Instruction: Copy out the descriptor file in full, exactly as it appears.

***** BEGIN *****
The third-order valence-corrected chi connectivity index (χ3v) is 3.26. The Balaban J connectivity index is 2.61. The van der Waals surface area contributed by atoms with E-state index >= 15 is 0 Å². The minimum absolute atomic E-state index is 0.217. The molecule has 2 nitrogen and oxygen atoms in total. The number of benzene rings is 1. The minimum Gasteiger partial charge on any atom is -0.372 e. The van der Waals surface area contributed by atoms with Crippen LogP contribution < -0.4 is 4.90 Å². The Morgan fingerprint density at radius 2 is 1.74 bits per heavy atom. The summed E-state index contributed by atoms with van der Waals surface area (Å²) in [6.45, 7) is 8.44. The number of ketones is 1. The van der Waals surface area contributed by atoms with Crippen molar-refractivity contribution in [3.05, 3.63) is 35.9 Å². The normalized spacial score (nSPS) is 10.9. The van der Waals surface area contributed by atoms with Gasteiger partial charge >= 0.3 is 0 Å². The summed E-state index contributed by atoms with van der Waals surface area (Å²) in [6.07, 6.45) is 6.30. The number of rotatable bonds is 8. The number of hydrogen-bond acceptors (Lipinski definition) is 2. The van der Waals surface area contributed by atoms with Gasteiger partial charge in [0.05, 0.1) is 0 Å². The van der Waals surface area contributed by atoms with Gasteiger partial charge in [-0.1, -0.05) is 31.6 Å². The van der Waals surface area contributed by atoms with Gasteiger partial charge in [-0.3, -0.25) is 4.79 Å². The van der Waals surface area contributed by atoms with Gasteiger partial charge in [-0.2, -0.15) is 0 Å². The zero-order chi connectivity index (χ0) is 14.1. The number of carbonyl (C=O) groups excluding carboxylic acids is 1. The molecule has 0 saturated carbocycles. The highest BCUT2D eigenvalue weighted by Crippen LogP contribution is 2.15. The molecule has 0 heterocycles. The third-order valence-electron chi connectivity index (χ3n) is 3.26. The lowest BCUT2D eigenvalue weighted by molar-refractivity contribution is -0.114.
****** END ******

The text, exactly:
The third-order valence-corrected chi connectivity index (χ3v) is 3.26. The Balaban J connectivity index is 2.61. The van der Waals surface area contributed by atoms with E-state index >= 15 is 0 Å². The minimum absolute atomic E-state index is 0.217. The molecule has 2 nitrogen and oxygen atoms in total. The number of benzene rings is 1. The minimum Gasteiger partial charge on any atom is -0.372 e. The van der Waals surface area contributed by atoms with Crippen LogP contribution < -0.4 is 4.90 Å². The Morgan fingerprint density at radius 2 is 1.74 bits per heavy atom. The summed E-state index contributed by atoms with van der Waals surface area (Å²) in [6.45, 7) is 8.44. The number of ketones is 1. The van der Waals surface area contributed by atoms with Crippen molar-refractivity contribution in [3.05, 3.63) is 35.9 Å². The normalized spacial score (nSPS) is 10.9. The van der Waals surface area contributed by atoms with Gasteiger partial charge >= 0.3 is 0 Å². The summed E-state index contributed by atoms with van der Waals surface area (Å²) in [6.07, 6.45) is 6.30. The number of rotatable bonds is 8. The number of hydrogen-bond acceptors (Lipinski definition) is 2. The van der Waals surface area contributed by atoms with Gasteiger partial charge in [0.05, 0.1) is 0 Å². The van der Waals surface area contributed by atoms with Gasteiger partial charge in [-0.1, -0.05) is 31.6 Å². The van der Waals surface area contributed by atoms with Gasteiger partial charge in [-0.3, -0.25) is 4.79 Å². The van der Waals surface area contributed by atoms with Gasteiger partial charge in [-0.2, -0.15) is 0 Å². The zero-order chi connectivity index (χ0) is 14.1. The number of carbonyl (C=O) groups excluding carboxylic acids is 1. The molecule has 0 saturated carbocycles. The highest BCUT2D eigenvalue weighted by Crippen LogP contribution is 2.15. The molecule has 0 heterocycles. The third-order valence-electron chi connectivity index (χ3n) is 3.26. The lowest BCUT2D eigenvalue weighted by molar-refractivity contribution is -0.114.